White House Defends Record Of Political Support For Democrats (MEMO)

White House Defends Record Of Political Support For Democrats

WASHINGTON -- Facing criticism from House Democrats, the White House circulated a memo Wednesday that details all the political help that President Barack Obama and administration officials have given to the party's candidates.

The White House portrayed the memo as a regular update of its political operation, but the timing suggested otherwise. The memo came as congressional Democrats, fearing disaster in the fall elections, have expressed frustration with the Obama team and its effort to help Democrats.

In a meeting Tuesday with rank-and-file members, House Speaker Nancy Pelosi lashed out over White House spokesman Robert Gibbs' recent comments that Republicans could win a majority, according to an aide who was present. The aide spoke on condition of anonymity because the meeting was private.

On Wednesday, Gibbs defended his remark about the House, but hastened to add that he doesn't think that will happen. "I don't think I said anything that was politically shocking," Gibbs said during his daily briefing with reporters.

The memo describes how Obama and his team are working with candidates ahead of this year's midterm elections. The White House plans to dispatch Obama across the country at least once a week between now and Nov. 2.

So far, Obama has appeared at 32 political events during his presidency and attended hundreds more in swing states such as Ohio, Pennsylvania and Florida.

"The president, vice president, first lady, Cabinet officers and senior staff have participated in 187 political events in the last 18 months, all with the intention of directly supporting candidates on the ballot in 2010 or building up the infrastructure of party committees," according to the memo provided by a Democratic official. "(Forty) more events are currently or tentatively scheduled and dozens more will be organized in the next few months."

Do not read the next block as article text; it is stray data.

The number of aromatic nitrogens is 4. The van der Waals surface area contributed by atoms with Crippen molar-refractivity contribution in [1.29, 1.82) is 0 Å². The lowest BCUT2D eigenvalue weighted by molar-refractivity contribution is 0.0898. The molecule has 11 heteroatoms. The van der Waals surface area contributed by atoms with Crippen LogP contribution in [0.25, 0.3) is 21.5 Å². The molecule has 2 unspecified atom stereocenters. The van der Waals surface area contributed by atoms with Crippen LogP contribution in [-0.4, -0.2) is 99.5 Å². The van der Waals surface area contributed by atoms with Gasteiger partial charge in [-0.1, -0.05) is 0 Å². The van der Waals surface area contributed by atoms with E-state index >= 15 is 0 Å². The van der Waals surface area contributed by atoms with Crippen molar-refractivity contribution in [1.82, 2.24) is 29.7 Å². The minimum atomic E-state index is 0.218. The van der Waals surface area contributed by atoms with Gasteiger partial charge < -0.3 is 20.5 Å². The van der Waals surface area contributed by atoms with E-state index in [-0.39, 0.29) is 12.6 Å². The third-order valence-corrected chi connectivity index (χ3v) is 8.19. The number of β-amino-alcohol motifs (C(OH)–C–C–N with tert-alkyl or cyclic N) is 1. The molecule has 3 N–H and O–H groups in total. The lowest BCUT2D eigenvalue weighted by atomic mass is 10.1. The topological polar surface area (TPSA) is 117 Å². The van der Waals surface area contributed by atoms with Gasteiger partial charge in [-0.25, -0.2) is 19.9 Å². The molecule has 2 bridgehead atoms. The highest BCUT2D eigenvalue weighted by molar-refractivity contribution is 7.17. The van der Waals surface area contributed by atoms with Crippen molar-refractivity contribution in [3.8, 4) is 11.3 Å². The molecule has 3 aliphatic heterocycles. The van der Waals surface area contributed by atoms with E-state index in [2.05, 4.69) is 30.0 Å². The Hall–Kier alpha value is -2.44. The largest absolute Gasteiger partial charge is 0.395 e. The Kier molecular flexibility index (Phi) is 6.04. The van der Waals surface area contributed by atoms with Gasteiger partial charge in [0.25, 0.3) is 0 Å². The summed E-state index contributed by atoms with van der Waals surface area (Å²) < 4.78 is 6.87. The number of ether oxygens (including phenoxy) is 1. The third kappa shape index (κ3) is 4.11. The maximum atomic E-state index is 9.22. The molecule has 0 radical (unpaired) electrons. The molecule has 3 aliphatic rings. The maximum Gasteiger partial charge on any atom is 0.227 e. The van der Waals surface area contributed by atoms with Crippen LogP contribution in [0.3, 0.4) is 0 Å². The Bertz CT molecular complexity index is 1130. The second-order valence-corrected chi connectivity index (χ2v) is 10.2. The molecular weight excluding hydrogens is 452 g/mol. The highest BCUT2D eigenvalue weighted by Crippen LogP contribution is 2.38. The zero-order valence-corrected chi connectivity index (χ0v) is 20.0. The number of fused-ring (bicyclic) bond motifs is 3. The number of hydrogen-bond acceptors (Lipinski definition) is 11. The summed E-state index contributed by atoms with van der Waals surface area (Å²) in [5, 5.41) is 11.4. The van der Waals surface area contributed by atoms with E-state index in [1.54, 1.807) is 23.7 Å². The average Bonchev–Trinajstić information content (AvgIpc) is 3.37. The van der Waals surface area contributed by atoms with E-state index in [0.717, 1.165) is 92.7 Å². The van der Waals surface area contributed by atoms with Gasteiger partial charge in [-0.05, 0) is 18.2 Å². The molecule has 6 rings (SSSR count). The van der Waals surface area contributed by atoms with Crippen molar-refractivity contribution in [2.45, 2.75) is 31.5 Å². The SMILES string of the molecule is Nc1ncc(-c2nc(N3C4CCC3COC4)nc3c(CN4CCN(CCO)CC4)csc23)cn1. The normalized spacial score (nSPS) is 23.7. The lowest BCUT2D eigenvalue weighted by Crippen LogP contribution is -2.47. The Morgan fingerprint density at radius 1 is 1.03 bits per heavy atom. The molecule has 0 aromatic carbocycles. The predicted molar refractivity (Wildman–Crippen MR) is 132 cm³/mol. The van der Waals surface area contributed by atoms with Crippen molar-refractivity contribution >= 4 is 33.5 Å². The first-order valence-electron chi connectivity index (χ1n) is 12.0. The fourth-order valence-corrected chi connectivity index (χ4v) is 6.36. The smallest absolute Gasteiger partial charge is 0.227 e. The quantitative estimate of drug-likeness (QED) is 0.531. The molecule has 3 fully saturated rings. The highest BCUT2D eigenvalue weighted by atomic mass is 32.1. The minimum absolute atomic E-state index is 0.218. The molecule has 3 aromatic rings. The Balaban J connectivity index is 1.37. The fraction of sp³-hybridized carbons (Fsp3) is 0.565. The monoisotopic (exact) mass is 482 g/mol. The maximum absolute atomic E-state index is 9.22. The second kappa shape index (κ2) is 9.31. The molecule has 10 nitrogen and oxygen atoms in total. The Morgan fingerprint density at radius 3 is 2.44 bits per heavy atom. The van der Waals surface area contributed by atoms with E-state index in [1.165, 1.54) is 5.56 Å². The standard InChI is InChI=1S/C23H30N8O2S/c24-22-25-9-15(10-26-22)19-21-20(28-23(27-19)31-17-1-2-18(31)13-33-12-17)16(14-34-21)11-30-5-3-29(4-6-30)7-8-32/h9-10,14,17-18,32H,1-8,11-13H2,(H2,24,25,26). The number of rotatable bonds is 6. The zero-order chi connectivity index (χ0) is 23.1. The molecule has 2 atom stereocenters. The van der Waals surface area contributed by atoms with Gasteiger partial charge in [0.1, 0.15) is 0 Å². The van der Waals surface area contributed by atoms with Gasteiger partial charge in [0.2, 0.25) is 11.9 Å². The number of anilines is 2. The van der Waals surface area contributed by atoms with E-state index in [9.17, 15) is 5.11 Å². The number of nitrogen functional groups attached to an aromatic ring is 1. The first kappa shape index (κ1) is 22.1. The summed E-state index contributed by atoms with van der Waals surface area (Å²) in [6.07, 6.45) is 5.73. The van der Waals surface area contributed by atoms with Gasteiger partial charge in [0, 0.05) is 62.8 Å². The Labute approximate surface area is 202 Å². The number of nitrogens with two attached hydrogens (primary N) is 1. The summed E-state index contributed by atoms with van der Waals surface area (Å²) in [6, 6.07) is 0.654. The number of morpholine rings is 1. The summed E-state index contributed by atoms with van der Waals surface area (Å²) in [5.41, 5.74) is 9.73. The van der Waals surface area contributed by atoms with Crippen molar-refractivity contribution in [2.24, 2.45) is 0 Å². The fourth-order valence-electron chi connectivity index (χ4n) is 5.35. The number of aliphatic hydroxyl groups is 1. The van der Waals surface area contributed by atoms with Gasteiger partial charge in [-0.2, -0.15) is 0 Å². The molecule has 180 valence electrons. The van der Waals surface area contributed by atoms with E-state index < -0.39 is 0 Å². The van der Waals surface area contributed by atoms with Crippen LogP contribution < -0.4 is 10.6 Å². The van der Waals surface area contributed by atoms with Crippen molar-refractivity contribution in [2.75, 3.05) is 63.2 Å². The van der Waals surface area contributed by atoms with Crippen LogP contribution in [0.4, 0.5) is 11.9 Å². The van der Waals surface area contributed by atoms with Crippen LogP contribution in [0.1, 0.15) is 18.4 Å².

Congressional Democrats have pushed Obama's circle to do more. Many fret that the White House is ineffective in using the heft of the presidency to help elect Democrats to statehouses, the House and Senate. In private, several Democrats said they worry Obama's team is more focused on its own 2012 re-election bid than the midterm elections that would shape the final two years of the president's first term.

Confidence in the White House political operation was shaken after Democrats lost the Massachusetts Senate seat in January, and governorships in New Jersey and Virginia last year. With Obama's popularity waning and voters frustrated with Democratic control of the White House and Congress, political aides have braced for a brutal election season.

Hoping to stem losses, Obama's inner circle reviewed their schedules and have escalated their political travel. White House chief of staff Rahm Emanuel has appeared at fundraisers for candidates, such as Reps. Baron Hill of Indiana and Tim Bishop of New York. Emanuel's deputy, Jim Messina, spoke at a fundraiser for Senate hopeful Alexi Giannoulias in Illinois. And Education Secretary Arne Duncan has campaigned for Sen. Michael Bennet, a Colorado Democrat who a tough primary challenge.

House Democratic leaders, critical of Obama's political team, were set to raise their concerns during a White House meeting Thursday evening. They also planned to talk with the president about Gibbs, who is both the administration's top spokesman and a senior adviser who started working for Obama during his 2004 Senate campaign.

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